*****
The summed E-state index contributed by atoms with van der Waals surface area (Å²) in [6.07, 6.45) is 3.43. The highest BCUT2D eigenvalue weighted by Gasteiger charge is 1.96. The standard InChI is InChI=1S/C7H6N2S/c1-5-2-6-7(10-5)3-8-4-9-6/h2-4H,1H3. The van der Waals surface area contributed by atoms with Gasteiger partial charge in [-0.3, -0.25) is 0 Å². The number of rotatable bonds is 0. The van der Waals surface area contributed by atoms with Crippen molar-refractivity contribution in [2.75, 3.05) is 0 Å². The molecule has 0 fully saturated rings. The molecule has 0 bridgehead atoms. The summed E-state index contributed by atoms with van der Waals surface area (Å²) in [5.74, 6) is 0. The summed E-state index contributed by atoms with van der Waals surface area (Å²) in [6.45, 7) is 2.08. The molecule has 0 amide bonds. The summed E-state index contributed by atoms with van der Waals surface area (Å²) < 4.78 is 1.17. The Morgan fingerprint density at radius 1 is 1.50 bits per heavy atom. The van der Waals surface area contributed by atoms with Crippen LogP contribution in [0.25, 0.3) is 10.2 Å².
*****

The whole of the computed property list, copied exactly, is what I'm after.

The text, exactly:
The summed E-state index contributed by atoms with van der Waals surface area (Å²) in [6.07, 6.45) is 3.43. The highest BCUT2D eigenvalue weighted by Gasteiger charge is 1.96. The standard InChI is InChI=1S/C7H6N2S/c1-5-2-6-7(10-5)3-8-4-9-6/h2-4H,1H3. The van der Waals surface area contributed by atoms with Gasteiger partial charge in [-0.3, -0.25) is 0 Å². The number of rotatable bonds is 0. The van der Waals surface area contributed by atoms with Crippen molar-refractivity contribution in [2.75, 3.05) is 0 Å². The molecule has 0 fully saturated rings. The molecule has 0 bridgehead atoms. The summed E-state index contributed by atoms with van der Waals surface area (Å²) in [5.74, 6) is 0. The summed E-state index contributed by atoms with van der Waals surface area (Å²) in [6.45, 7) is 2.08. The molecule has 0 amide bonds. The summed E-state index contributed by atoms with van der Waals surface area (Å²) < 4.78 is 1.17. The Morgan fingerprint density at radius 1 is 1.50 bits per heavy atom. The van der Waals surface area contributed by atoms with Crippen LogP contribution in [0.25, 0.3) is 10.2 Å².